To report a case of delayed elimination of high-dose methotrexate (MTX) associated with concomitant omeprazole administration.
Delayed MTX elimination was observed in an 11-year-old white boy who concomitantly received high-dose MTX and omeprazole. The patient's serum creatinine and liver function tests were normal during treatment and follow-up. The only medication we suspected of inhibiting MTX elimination was omeprazole 20 mg every 12 hours. Twenty-four hours after the first high-dose MTX cycle (15 g), omeprazole was discontinued. Thereafter, the patient received one high-dose MTX cycle without omeprazole every month for five months; MTX elimination was normal throughout MTX cycles 2 to 5.
MTX is actively secreted in the distal tubules. The renal hydrogen/potassium adenosine triphosphatase (H+/K(+)-ATPase) pump makes the urine more acidic, by secreting hydrogen ions into the renal tubule and reabsorbing potassium ions. Active tubular secretion of MTX requires the activity of this pump because MTX is excreted with hydrogen ions. Omeprazole can inhibit renal elimination of the hydrogen ion and block the active tubular secretion of MTX. Therefore, the elimination half-life of MTX increases, which may result in potentially toxic concentrations of MTX. At a pH of approximately 5, as found in the renal tubules, pantoprazole is more slowly activated than omeprazole, reducing the incidence of unwanted reactions with sulfhydryl groups and adverse effects occurring outside of the gastric hydrogen pump.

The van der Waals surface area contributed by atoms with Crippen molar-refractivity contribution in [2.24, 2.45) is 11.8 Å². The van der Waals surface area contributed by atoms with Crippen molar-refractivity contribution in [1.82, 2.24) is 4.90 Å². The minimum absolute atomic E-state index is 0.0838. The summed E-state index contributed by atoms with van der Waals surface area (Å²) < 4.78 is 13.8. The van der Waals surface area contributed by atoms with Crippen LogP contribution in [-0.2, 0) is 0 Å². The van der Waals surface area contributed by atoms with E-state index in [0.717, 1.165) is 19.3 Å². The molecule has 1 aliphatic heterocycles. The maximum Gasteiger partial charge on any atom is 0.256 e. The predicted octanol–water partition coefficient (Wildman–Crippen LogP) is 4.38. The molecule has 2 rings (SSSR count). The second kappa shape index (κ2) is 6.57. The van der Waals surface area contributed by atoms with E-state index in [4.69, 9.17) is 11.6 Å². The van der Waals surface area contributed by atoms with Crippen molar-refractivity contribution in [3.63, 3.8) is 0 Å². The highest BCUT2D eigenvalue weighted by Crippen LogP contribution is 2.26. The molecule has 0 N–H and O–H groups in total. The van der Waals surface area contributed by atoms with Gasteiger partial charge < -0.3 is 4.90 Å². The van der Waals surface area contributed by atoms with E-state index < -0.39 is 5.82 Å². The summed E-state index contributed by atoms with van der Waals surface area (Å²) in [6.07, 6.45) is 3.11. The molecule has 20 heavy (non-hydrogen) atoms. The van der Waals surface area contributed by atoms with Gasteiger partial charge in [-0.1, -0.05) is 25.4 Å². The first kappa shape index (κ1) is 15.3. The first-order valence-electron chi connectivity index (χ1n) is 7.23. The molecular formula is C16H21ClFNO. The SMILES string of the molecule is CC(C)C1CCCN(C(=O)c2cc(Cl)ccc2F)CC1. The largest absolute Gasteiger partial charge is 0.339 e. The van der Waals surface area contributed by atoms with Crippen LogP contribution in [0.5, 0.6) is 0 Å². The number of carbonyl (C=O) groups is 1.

Based on the Naranjo probability scale, a probable drug interaction was observed. Omeprazole may delay MTX elimination; therefore, when prescribing MTX, an alternative to omeprazole should be considered.
CITA DEL ARTÍCULO Ann Pharmacother. 2000 Sep;34(9):1024-7
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